I am French (dual French/US citizen) and went to school in England for awhile so I was aware of the Anglo-Saxon francophobia and knew that some segments of the US had inherited and embraced it but still did not know that there are web sites addressing it. For example many TV entertainers like Jay Leno uses french bashing jokes often to the delight of their audience. Many of the jokes I read tend to portray French people as weasels and cowards. My father lost a limb in World War II and many in my family were in the Resistance. My mother faced certain death if she had been found by the Gestapo saving as many Jewish girls as she did. Usually I just listen to all this and step back so I won’t get myself involved in negative thoughts but I still would like to mention a few facts.

France fought 3 wars within 3 generations. During World War I the US lost in France 117,465 men or 0.13% of the US population, France lost 1,697,800 or 4.29% of the French population (see Wipikedia) – for the American population of 1914 that would have been like almost 4 million casualties! By 1939 there were not many healthy French men left since a full generation had been wiped out. French soldiers were in the first Gulf War and are still dying right now in Afghanistan. France has 2,900 troops in the NATO-led international coalition battling Taliban guerrillas. This morning, Friday 4 September 2009, one French soldier was killed and nine others wounded when a booby trap exploded against their armored personnel carrier as they carried out a reconnaissance in the Showki region, north of the Afghan capital Kabul. The Francophobes forget the decisive battle of Yorktown in 1781 where Americans troops fought alongside a larger amount of French soldiers. French casualties were about 500 men in the Yorktown campaign (twice as many French casualties as the US.)

Painting of the Siege of Yorktown, Musée de Versailles (painted for French King Louis XVI)

I read this from “Our America History”: “The most decisive naval battle of the American Revolution was fought under French commanders with French ships and French sailors and marines”. The American War of Independence almost bankrupt France. Rear Admiral de Grasse came with an armada of ships. His command ship was the Ville de Paris, which was a gift of the people of France to America. It was the largest war ship in the 18th century. If France had not been there during that war America might have been British for a lot longer – wasn’t it until the 1980s that Canada ended their last legal link with Britain?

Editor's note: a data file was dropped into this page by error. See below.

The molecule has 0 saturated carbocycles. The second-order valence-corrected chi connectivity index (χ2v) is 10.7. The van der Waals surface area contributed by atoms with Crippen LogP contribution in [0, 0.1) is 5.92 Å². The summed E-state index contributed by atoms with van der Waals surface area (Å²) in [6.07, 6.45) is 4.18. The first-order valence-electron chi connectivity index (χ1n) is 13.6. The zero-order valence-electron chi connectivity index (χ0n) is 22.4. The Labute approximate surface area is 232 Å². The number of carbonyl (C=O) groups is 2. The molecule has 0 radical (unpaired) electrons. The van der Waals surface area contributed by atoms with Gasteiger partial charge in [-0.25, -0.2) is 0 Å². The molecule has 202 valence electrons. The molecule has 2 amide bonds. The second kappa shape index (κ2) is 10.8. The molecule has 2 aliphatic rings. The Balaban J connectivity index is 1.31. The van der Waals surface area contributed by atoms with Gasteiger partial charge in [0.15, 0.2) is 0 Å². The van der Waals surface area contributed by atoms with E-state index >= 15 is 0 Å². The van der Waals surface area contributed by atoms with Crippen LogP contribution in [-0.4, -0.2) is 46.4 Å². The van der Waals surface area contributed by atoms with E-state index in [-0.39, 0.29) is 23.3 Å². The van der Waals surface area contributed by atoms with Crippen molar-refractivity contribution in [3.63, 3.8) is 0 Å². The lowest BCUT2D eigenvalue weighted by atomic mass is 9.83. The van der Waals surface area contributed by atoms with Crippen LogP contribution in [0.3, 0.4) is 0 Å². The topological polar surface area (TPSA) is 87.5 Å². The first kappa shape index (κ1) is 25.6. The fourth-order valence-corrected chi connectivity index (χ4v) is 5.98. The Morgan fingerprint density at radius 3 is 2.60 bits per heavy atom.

The ship La Ville de Paris, Musée Carnavalet, Paris.

I have heard people say “French people don’t like us.” I have gone to France with my English speaking husband many times and we did not speak in French yet we never encountered unpleasantness (but I did here in the US.) French people may distrust the US Government (at least the last one) but not the US people.

French jokes have become so ingrained in the American culture that no one will challenge them. After Colin Powell made a speech about the certainty of weapons of mass destruction in Iraq Fox News reported: “… Only an imbecile or perhaps a Frenchman could be insensitive to Colin Powell’s arguments.” Just think what the Irish would have said if the word Frenchman had been replaced by Irishman, or Israeli or Japanese! If the US public would denounce these openly French bashing jokes politicians like John McCain, entertainers and newspapers would have to apologize. It is easy to say “just ignore it” but the problem is that in a country were few people travel overseas this type of racism, repeated so often starts to shape their perceptions, and it is unjust and deplorable.